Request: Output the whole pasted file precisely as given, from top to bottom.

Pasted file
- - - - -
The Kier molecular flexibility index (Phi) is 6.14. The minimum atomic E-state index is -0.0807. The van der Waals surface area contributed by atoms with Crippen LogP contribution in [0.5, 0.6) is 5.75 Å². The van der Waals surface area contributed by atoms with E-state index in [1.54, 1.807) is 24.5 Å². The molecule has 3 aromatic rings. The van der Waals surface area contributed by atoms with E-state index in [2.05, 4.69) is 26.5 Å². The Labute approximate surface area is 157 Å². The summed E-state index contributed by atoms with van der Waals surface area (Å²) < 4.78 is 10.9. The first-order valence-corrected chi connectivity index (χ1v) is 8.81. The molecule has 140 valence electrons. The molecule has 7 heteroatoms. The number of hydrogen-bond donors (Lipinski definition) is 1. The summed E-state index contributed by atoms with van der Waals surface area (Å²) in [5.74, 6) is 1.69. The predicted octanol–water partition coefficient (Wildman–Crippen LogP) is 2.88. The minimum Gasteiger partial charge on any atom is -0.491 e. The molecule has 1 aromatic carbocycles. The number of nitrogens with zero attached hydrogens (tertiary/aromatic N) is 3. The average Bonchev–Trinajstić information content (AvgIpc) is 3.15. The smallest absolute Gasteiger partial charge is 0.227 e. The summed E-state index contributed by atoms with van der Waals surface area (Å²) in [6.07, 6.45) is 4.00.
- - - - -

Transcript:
The Kier molecular flexibility index (Phi) is 6.14. The minimum atomic E-state index is -0.0807. The van der Waals surface area contributed by atoms with Crippen LogP contribution in [0.5, 0.6) is 5.75 Å². The van der Waals surface area contributed by atoms with E-state index in [1.54, 1.807) is 24.5 Å². The molecule has 3 aromatic rings. The van der Waals surface area contributed by atoms with E-state index in [2.05, 4.69) is 26.5 Å². The Labute approximate surface area is 157 Å². The summed E-state index contributed by atoms with van der Waals surface area (Å²) < 4.78 is 10.9. The first-order valence-corrected chi connectivity index (χ1v) is 8.81. The molecule has 140 valence electrons. The molecule has 7 heteroatoms. The number of hydrogen-bond donors (Lipinski definition) is 1. The summed E-state index contributed by atoms with van der Waals surface area (Å²) in [5.74, 6) is 1.69. The predicted octanol–water partition coefficient (Wildman–Crippen LogP) is 2.88. The minimum Gasteiger partial charge on any atom is -0.491 e. The molecule has 1 aromatic carbocycles. The number of nitrogens with zero attached hydrogens (tertiary/aromatic N) is 3. The average Bonchev–Trinajstić information content (AvgIpc) is 3.15. The smallest absolute Gasteiger partial charge is 0.227 e. The summed E-state index contributed by atoms with van der Waals surface area (Å²) in [6.07, 6.45) is 4.00.